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Over the weekend, I decided to have some fun, and did the Gymnastic lesson on Sunday afternoon.  It was mostly a lot of pole work, focused on bending and balancing, which was great for us.  Cally was a little backed off by the raised cavaletti sequence, because she moves more like a hunter, and wants to just sweep across stuff–having to pick up her feet always gives her pause when it’s not something she’s supposed to actually jump.  But she really got it by the end, and was feeling great!

Cally got Monday off, and started Dressage Boot Camp on Tuesday with Barbara while I was working to pay for boot camp.  I got an email the next morning that she’d started off rather stiff (normal for her) but by the end was working well, bending and stretching.  I was also told that she’s got lovely gaits and is very sweet, and I have to say, hearing that from a Grand Prix dressage trainer about your horse is a good way to start your morning.  It was also the impetus I needed to get rolling in the cold and head out to the barn, where the weather was a whopping 23 degrees.  I pretty much only went out because my heavyweight blanket was still bagged up in storage, and I thought Cally might want to have it on while temperatures dipped down into the single digits.  I did summon up enough courage to tack up quickly with her quarter sheet, and ride around for about 10 minutes, just enough to stretch out her legs and back with some walking and a couple minutes of trotting.  Nothing at all strenuous, just enough to move a little.  Then she got bundled up in her big blanket and put back outside, where I have to admit, the horses didn’t seem too disturbed by the high winds and cold temperatures; if anything, they seemed a bit frisky.  Cally took a nice long drink from the water trough, and headed straight for the roundbale.  Smart girl, enjoy that while I head home to warmth.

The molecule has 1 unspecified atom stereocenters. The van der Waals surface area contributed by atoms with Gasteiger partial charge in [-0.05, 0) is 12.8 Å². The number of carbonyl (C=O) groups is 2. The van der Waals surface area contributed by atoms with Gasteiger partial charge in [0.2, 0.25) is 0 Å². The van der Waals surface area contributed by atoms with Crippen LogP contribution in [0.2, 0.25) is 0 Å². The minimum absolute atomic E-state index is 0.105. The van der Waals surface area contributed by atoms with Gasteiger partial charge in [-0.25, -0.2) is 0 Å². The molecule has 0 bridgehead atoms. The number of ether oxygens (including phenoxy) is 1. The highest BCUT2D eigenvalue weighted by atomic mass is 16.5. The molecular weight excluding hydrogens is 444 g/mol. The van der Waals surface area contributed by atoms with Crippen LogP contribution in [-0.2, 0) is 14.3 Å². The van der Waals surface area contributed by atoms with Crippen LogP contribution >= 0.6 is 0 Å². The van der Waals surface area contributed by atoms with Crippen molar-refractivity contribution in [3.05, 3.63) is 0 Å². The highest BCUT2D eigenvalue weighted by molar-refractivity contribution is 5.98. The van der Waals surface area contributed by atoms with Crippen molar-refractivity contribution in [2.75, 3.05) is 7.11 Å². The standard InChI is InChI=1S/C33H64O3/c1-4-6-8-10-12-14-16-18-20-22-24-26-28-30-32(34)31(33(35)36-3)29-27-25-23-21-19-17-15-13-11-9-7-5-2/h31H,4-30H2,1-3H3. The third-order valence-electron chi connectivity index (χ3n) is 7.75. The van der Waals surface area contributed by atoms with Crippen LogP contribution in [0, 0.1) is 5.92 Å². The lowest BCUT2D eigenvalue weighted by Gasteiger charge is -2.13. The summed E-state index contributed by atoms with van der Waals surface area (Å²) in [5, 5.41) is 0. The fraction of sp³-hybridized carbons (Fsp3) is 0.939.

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When I got home, there was an email from Barbara about the lesson I was supposed to have today.  Given that the forecast high was in the teens, it seemed best to postpone the lesson until a day I could feel all of my fingers and toes and face while riding.  I’m not going to get much out of a lesson if I can’t feel what I’m doing, and it’s not particularly nice to make the horse actually work when it’s that cold.  So hopefully my personal human portion of Dressage Boot Camp will start on Tuesday.

So that leaves me to choose the Daisy A. Dog method of dealing with winter:

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It’s good weather for snuggling on the couch with the smaller furry family members, wearing flannel PJs, and drinking your warm beverage of choice.  My suggestion?  Hot Toddy made with Republic of Tea’s Cardamon Cinnamon and Glenlivet.  You’re welcome.

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